Financial results are produced by business processes, so if you understand how to measure or improve processes, it adds tremendous value to your clients.
A course in a methodology like Six Sigma will stand you in good stead.
Supplementary courses are a great way to complement your existing skills or learn new ones.
If you don't have much spare time, or if your employer isn't willing to foot the bill for training, you can always check out online resources like webinars and industry conferences. Or, pick up books on relevant skills and squeeze in some extracurricular reading.
While all of this extra learning and professional development might seem like arduous extra work in the short-term, the perspective and qualifications you will gain could very well get you more business in the long-run.
So go forth and learn!
Jennie Marshall is a double award winning Learning Professional who joined QA in 2011 as a Learning Specialist in our Management, Leadership and Personal Effectiveness team. In her career she has enjoyed a variety of roles within different industries including Estate Agency, Imports and Exports, Financial Services, Call Centres, Utilities and Staff Unions.
In January 2014 she moved to a new role within the same department, as Head of Courseware Development where she was responsible for the overall quality, design, development, administration and coordination of our market leading courseware.
In January 2016 she then moved to a new role of Learning Consultant in the same team, where she now leads the design and delivery of innovative learning programmes linked to business / individual performance improvement for our customers.
She is a respect and trusted advisor within the team, and known for her experienced and dedicated approach to learning and development, with expertise including management, leadership and talent and training and facilitation developed within a variety of environments. Jennie has also supported our customers as a Product Owner on a secondment basis, using Agile methodologies to manage and deliver new learning products to their business. Her experienced was recognised in December 2018 when Jennie was awarded Chartered Manager (CMgr) status.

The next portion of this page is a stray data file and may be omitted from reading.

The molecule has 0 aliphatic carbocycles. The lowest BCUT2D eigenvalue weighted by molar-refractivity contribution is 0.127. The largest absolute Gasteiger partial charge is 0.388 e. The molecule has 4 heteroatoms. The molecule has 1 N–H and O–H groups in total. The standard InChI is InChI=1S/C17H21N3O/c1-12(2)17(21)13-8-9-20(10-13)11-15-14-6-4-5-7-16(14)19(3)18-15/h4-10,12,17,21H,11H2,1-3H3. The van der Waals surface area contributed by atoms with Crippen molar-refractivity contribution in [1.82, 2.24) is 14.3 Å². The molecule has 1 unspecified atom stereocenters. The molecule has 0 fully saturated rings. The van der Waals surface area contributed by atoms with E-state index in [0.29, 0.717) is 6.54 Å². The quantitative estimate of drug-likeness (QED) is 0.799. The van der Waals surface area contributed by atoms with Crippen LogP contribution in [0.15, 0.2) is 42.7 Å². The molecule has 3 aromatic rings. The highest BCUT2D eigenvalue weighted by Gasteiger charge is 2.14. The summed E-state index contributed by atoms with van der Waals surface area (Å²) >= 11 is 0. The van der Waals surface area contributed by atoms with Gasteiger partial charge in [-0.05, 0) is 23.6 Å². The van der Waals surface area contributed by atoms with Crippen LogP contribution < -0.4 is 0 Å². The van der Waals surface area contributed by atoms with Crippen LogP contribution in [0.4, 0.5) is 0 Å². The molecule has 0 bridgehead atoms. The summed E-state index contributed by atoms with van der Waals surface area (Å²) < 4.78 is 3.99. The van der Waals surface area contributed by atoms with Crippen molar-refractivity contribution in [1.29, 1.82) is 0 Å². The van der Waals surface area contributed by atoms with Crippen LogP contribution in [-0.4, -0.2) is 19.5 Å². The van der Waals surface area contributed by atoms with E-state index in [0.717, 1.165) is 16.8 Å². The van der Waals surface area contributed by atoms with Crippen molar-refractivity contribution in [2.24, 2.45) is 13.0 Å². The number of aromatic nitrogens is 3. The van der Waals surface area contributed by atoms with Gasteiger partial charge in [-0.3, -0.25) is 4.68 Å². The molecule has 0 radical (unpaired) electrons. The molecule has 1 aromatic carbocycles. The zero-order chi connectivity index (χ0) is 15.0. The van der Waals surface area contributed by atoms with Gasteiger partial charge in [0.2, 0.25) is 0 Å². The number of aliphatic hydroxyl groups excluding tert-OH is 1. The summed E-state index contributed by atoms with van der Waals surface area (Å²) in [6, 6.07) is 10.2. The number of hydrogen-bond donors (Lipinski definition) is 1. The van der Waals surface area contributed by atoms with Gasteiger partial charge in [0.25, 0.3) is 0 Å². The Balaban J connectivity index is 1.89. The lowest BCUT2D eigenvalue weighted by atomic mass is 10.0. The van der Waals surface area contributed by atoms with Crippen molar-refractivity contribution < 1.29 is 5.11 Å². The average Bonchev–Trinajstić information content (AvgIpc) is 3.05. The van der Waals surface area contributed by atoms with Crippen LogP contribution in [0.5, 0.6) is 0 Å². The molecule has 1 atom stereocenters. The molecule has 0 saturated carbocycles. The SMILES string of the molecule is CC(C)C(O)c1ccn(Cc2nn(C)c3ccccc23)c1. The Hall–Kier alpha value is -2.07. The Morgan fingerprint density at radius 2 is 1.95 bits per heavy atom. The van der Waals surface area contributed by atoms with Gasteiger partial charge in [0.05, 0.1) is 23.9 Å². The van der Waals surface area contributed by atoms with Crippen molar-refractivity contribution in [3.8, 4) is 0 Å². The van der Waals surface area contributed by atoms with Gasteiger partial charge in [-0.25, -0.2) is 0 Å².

In her role she acts as lead consultant for a number of large clients and remains frequently involved with the development of various initiatives and programmes from graduate programmes to modular skills development journeys.
Alongside developing great learning products for clients, Jennie also works on refreshing the Management, Leadership and Personal Effectiveness curriculum and is a regular blog contributor on QA.com.
When not absorbed in course development, Jennie can usually be found in her garden, or involved in various pursuits through the Women’s Institute, where she is a Communications Secretary. She also features frequently on her local BBC radio station as a newspaper reviewer.
More articles by Jennie
Is it time we turned leadership on its head?
Jack be nimble, Jack be quick... Is Jack therefore an Agile leader?
Is an experienced adviser what you need in 2017?
Don't commit career suicide
Is this the year to steer your leader ‘ship’ on to a new course?
Technical skills will get you an interview, but effective soft skills will get you the promotion
Unconferences: Why not let 2018 be the year you find a new way to connect, learn and share in your business
Flex your mental muscles
Learning for life